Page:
The European Investment Bank (EIB) has granted a EUR 600m loan to the SNCB (Société nationale des Chemins de fer Belges – Belgian National Railway Company) to invest in modernising its rolling stock. The new trains will provide comfort, service and safety to rail users across Belgium from September 2018. For the EIB, the operation aims to support and promote rail over road transport and falls under its priority objective of tackling climate change, of which developing sustainable transport is a part.

A EUR 400m loan contract was signed at SNCB headquarters in Brussels. It follows an initial EUR 200m tranche allocated in December 2016. The EIB financing will cover part of the order the SNCB has placed with Bombardier-Alstom for 445 double-decker M7 railcars, which will make it possible to retire old rolling stock while also expanding the SNCB's services for users. This is a long-term (25-year) loan with favourable conditions, which the EIB – as the EU bank – is able to provide for sound projects supporting EU priorities.

EIB Vice-President Pim van Ballekom stressed “the importance of SNCB’s investment for its users. A good quality and efficient service, and modern and reliable rolling stock, are key to attracting and keeping customers. Getting on track new trains equipped with state-of-the-art transport technologies that provide more seats and ensure greater comfort and safety, and increasing the frequency of service, will help to boost the use of railways in both Belgium and its neighbours.”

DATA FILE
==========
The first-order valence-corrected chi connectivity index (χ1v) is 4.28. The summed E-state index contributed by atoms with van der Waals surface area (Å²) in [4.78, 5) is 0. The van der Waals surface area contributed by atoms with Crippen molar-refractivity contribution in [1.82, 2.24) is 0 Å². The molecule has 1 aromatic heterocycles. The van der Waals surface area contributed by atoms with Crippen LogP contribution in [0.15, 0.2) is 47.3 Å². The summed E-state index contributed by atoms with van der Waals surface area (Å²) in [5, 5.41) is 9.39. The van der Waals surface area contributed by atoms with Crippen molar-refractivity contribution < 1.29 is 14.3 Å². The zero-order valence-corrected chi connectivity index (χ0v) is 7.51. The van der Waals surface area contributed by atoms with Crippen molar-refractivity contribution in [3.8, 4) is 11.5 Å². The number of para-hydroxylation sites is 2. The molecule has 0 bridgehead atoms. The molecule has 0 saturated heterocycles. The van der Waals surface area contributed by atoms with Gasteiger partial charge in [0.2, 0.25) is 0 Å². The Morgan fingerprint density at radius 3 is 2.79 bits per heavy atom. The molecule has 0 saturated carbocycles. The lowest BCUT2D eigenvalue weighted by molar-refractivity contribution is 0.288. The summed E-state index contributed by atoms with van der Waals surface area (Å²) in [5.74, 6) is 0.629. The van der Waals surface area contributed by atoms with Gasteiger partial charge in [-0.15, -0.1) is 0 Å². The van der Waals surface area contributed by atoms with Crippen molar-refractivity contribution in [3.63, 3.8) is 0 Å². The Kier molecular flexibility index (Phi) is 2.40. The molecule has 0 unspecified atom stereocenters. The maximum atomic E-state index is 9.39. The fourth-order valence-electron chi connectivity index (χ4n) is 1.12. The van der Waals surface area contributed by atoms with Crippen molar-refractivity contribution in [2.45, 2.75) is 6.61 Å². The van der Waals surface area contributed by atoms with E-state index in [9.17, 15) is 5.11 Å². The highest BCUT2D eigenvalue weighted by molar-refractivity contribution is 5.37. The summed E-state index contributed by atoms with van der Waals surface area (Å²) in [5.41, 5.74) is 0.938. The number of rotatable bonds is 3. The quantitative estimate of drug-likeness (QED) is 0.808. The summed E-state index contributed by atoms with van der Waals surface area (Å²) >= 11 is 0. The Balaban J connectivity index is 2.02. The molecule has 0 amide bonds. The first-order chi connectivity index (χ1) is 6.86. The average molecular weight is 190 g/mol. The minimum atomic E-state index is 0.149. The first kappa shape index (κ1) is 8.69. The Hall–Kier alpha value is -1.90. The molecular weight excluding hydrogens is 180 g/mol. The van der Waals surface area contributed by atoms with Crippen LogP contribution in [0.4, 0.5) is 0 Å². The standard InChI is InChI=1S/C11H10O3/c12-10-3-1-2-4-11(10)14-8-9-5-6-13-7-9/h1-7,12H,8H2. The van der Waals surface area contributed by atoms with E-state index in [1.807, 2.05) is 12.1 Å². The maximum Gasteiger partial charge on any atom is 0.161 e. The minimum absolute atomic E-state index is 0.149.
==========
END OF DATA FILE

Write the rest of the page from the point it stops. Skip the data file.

The Vice-President also emphasised that: “Supporting sustainable and innovative transport is one of our top priorities at the EIB, the financial arm of the European Union. And building Europe means concrete engagement in every Member State, fostering development, growth and the improvement of people’s daily lives.”

In concrete terms, customers will be able to travel on the new, comfortable trains offering more seats and equipped with modern safety systems (European Train Control System – ETCS). The SNCB requires 190 000 additional places by 2030, including 105 000 by 2023, mainly to refresh its rolling stock, replace old trains (which are not compatible with ETCS) and add more seats. The new double-decker M7 rolling stock will make a vital contribution to this.

Double-decker trains were chosen mainly because of the limited capacity of the Nord-Midi junction. The order for 445 railcars includes a selection of different rolling stock types (motorised cab cars, multiple units and trailer cars) composing a total of 90 double-decker trains.

In addition, the M7 railcars will be compatible with the existing double-decker M6 cars, making coupling simpler. Another advantage is that, as traction units will be supplied, it will be possible to operate the M7 trains both in a multiple unit configuration and in a traditional configuration with a locomotive and trailer cars. This will improve the operational flexibility of the rolling stock. The railcars will also be fitted-out with all the equipment needed to install modern communication and information systems.